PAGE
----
JACKSONVILLE, Fla. -- As kids get stronger, the hits get harder and sometimes that can lead to a concussion.
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"It felt like I was in a daze. I didn't know where I was, everything went black ," says Senior Aaron Daniels.
Daniels took a hard hit last season during a football game and wound up sidelined with a concussion.
Unlike a broken bone, concussions aren't something you can immediately see, but it just as dangerous.
"If a concussion is not handled correctly there could be long term effects that carry on throughout life," says Dr. Andy Kerwin the chief of the Division of Acute Care Surgery at UF & Shands in Jacksonville.
Dr. Kerwin says the immediate symptoms of a concussion are nausea, vomiting, headaches, a "glassy-eyed" appearance, confusion and the most serious, loss of consciousness.
Dr. Kerwin says he fully supports the new concussion law that went into effect this year. Part of that new law includes removing a student right away from a game or practice if it is believed he or she has suffered a concussion and the student cannot return until he has been medically cleared. Parents must also sign and return an informed consent that explains the risk of concussion.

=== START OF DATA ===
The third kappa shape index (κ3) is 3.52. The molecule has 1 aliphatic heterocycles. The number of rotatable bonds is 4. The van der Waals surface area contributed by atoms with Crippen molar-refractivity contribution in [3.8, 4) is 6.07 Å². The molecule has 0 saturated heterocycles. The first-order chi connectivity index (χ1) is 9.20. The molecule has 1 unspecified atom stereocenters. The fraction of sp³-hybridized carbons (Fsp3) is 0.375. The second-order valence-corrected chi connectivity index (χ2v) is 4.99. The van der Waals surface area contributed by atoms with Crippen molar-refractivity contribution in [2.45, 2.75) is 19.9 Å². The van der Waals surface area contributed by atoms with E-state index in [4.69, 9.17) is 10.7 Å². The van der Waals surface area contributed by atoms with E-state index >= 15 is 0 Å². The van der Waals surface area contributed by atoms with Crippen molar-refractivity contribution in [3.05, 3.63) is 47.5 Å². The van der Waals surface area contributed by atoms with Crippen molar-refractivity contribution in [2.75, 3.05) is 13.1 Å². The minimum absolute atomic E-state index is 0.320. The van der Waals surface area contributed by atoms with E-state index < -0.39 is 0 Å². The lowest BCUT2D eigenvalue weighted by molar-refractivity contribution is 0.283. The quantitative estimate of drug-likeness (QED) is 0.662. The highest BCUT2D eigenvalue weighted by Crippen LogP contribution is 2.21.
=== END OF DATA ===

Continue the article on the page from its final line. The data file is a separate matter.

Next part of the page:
Atlantic Coast High School football coach Kevin Sullivan says when it comes to concussions, teams have to be preventative and proactive. First, he makes sure all the players have helmets that fit correctly and he teaches them proper tackling technique.
"We talk 'eyes up' because if your eyes are up, your head stays up," says Coach Sullivan.
Even if a student is medically cleared after a concussion, coach Sullivan has special equipment the student must use.
"We've purchased these guardian caps, they snap over the face mask and that gives them a little bit of extra protection during practice," tells coach Sullivan.
For Aaron Daniels, rest and time helped heal his concussion and he is ready to take the field this season.
"Everything is better now and I am ready to go out and hit again," says Daniels
If you would like to read the new concussion law follow this link:
First Coast News